Should he take a cue from Eric Clapton and tell her, ‘Let It Grow’?
I’ve been seeing a new girlfriend for a few months now. I am quite a bit older than she is—my reason for writing isn’t directly connected to our age difference, but I think it has something to do with it.
Things have been going great and recently we had sex for the first time. I have to admit I was a little shocked when I found she was, uh, completely hairless. I guess she could tell I was somewhat taken aback and so we talked about it a bit and she explained it’s pretty much standard now for women her age to be waxed smooth. Or if not standard, then very, very common.
When the heck did this happen? I’m not totally clueless and I guess I’ve noticed “personal grooming” is a more popular topic for magazine articles, etc., but I had no idea it had become so … extreme. And to be honest, I don’t like it at all. Every time I see her naked now, I can’t help but think of her as a little girl, and I find this disturbing to say the least. I’ve told her so (although I wasn’t honest about the extent to which it bothers me), but she says she likes how it feels and looks. My question is, should I try to get used to it, even though I’m not sure I can? Or should I ask her to rethink this and risk appearing rigid and controlling about such a personal choice of hers?
Wants a Girlfriend, Not a Girl
Dear Wants a Girlfriend,
You are not the first person I’ve heard who thinks a completely depilated pubic area (that sounds erotic, doesn’t it?) looks disturbingly pre-pubescent. I completely understand, but I don’t really see it that way. To me, it’s nothing more than the style of the time, and it’s as arbitrary as any style choice. All body hair is post-pubescent, and removing it from the underarms or legs could also be thought to create an appearance of pre-pubescence, could it not? The difference is you’re used to that—so used to it, in fact, that if you’re like most men, you prefer it. I realize that the pubic area is more personal, but the principal is exactly the same, in my opinion.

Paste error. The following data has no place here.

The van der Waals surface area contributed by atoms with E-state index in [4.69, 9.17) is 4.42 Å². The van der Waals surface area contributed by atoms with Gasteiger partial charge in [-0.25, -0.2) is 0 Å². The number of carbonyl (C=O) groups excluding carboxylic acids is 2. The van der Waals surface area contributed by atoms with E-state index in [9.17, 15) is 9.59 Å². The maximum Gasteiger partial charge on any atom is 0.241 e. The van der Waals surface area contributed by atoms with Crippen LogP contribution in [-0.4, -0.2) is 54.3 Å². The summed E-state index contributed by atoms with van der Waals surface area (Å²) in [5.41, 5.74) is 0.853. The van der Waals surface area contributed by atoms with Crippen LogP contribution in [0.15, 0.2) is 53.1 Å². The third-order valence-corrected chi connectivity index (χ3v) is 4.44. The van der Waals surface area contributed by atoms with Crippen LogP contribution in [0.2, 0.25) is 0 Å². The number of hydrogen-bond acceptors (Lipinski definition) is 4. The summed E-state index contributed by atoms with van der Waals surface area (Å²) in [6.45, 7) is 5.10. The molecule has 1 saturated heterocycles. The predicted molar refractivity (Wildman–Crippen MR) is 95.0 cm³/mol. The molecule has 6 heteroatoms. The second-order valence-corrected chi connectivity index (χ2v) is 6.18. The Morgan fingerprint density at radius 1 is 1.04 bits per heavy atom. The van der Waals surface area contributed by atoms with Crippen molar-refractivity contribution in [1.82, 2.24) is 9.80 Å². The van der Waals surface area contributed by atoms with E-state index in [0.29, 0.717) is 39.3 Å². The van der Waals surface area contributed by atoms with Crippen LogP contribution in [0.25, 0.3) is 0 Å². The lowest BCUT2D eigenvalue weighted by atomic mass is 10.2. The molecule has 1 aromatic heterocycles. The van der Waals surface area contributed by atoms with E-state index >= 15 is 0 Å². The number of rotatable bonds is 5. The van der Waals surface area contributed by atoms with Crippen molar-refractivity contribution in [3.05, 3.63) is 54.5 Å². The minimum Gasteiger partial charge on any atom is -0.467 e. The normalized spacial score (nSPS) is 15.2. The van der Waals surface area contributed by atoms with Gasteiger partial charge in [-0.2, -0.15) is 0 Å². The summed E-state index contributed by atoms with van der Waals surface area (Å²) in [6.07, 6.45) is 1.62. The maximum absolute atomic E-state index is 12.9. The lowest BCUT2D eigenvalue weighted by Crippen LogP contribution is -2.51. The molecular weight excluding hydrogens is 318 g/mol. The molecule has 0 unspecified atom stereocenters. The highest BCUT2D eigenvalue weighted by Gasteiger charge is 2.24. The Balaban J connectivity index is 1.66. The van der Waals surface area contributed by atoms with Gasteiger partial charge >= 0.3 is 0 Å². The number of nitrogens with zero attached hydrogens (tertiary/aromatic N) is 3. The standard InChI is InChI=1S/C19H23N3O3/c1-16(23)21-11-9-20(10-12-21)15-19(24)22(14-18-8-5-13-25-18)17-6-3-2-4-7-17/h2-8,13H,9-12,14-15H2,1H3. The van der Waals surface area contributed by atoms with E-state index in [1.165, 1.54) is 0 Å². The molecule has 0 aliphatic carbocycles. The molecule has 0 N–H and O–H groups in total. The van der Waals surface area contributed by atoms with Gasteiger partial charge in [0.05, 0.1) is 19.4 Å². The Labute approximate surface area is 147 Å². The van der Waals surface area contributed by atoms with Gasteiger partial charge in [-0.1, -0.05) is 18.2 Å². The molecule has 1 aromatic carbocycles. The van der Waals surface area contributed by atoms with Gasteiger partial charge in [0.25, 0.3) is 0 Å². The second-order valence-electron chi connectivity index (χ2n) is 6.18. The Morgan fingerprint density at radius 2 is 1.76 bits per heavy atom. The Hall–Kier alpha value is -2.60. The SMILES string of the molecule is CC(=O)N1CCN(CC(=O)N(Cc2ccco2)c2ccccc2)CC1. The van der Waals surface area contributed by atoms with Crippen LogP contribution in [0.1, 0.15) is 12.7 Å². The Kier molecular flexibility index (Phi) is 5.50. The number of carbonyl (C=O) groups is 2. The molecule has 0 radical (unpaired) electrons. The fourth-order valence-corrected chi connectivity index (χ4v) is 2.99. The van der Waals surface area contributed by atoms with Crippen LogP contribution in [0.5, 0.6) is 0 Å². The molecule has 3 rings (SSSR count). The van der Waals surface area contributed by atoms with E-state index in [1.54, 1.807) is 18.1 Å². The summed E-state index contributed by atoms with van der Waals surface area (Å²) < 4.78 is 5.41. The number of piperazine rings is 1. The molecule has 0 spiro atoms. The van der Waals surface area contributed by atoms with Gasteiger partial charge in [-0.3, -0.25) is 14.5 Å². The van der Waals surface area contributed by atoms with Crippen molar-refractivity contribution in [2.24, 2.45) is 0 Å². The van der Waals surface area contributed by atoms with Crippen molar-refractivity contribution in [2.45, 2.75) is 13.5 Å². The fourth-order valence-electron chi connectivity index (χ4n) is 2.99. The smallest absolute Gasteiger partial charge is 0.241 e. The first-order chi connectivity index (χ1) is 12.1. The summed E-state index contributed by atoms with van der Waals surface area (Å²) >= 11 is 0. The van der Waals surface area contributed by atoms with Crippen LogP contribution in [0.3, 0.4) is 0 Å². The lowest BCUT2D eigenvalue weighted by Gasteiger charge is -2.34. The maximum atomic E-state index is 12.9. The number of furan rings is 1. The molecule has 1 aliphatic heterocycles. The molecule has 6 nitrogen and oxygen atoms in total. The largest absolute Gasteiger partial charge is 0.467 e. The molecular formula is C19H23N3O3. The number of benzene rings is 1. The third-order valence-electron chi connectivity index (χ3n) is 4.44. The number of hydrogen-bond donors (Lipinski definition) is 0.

As far as what you should do, if she likes it, I think you should try to get used to it. It may make for an interesting conversation if you share your thoughts with her, but the decision should be left up to her. And there’s a school of thought that considers body-hair removal and other modifications supposedly meant to please men to be antithetical to feminism, so I will relish the thought that this is her choice (possibly due to the omnipresent pressure of the patriarchy!) and you’re grudgingly going along with it.
Tell me what you make of this: a while ago, I loaned some money to a friend. Maybe it wouldn’t be a lot of money to some people, but it was a lot to me. She just called and said she was about to pay me back when she heard from a friend of hers (a guy I know slightly and don’t especially like) who was pretty desperate to borrow some money as well. Long story short, she loaned him the money she meant to give to me, and now she wanted me to know that she doesn’t owe it to me any more, this other guy does! She explained that since we all know each other, she didn’t think I would care! But I do care, a lot! We got into a big argument about it and she got pretty nasty. “Selfish” was about the nicest thing she called me. Now I feel kind of bad because I know she was just trying to help someone out and I think maybe I overreacted. What do you think?
Just Want My Money Back
Dear Money Back,
So you loaned her a large sum of money; instead of paying you back, she decided to loan your money to someone else without consulting you; and you’re worried that she called you selfish?! What I think is that you’re far too indulgent with this friend of yours.